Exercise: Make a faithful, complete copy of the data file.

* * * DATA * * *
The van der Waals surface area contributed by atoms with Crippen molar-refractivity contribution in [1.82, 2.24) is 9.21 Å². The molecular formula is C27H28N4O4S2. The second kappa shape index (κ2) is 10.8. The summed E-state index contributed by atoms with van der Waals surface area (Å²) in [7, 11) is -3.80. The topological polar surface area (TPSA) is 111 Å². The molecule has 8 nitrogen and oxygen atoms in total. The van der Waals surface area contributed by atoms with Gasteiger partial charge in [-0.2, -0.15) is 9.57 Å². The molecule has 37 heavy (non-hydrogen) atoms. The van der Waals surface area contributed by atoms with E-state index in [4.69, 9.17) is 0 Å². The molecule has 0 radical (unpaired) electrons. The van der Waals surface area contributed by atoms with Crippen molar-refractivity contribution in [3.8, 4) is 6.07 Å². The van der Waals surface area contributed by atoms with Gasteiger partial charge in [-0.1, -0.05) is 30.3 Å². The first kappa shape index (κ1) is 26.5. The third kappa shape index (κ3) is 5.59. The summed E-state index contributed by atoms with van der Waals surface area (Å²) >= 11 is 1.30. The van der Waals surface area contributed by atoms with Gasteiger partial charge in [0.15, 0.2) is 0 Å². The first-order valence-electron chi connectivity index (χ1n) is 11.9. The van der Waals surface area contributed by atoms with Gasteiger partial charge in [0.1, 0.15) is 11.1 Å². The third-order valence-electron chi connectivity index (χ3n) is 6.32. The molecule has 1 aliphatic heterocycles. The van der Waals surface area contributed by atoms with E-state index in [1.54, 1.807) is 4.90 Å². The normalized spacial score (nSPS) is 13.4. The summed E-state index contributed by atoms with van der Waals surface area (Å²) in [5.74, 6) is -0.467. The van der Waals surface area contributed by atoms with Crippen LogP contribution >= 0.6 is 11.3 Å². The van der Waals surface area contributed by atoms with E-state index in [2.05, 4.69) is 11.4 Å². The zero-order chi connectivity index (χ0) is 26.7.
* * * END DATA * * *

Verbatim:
The van der Waals surface area contributed by atoms with Crippen molar-refractivity contribution in [1.82, 2.24) is 9.21 Å². The molecular formula is C27H28N4O4S2. The second kappa shape index (κ2) is 10.8. The summed E-state index contributed by atoms with van der Waals surface area (Å²) in [7, 11) is -3.80. The topological polar surface area (TPSA) is 111 Å². The molecule has 8 nitrogen and oxygen atoms in total. The van der Waals surface area contributed by atoms with Gasteiger partial charge in [-0.2, -0.15) is 9.57 Å². The molecule has 37 heavy (non-hydrogen) atoms. The van der Waals surface area contributed by atoms with E-state index in [4.69, 9.17) is 0 Å². The molecule has 0 radical (unpaired) electrons. The van der Waals surface area contributed by atoms with Crippen molar-refractivity contribution in [3.8, 4) is 6.07 Å². The van der Waals surface area contributed by atoms with Gasteiger partial charge in [-0.1, -0.05) is 30.3 Å². The first kappa shape index (κ1) is 26.5. The third kappa shape index (κ3) is 5.59. The summed E-state index contributed by atoms with van der Waals surface area (Å²) >= 11 is 1.30. The van der Waals surface area contributed by atoms with Gasteiger partial charge in [0.15, 0.2) is 0 Å². The first-order valence-electron chi connectivity index (χ1n) is 11.9. The van der Waals surface area contributed by atoms with Gasteiger partial charge in [0.1, 0.15) is 11.1 Å². The third-order valence-electron chi connectivity index (χ3n) is 6.32. The molecule has 1 aliphatic heterocycles. The van der Waals surface area contributed by atoms with E-state index in [1.54, 1.807) is 4.90 Å². The normalized spacial score (nSPS) is 13.4. The summed E-state index contributed by atoms with van der Waals surface area (Å²) in [5.74, 6) is -0.467. The van der Waals surface area contributed by atoms with Crippen LogP contribution >= 0.6 is 11.3 Å². The van der Waals surface area contributed by atoms with E-state index in [2.05, 4.69) is 11.4 Å². The zero-order chi connectivity index (χ0) is 26.7.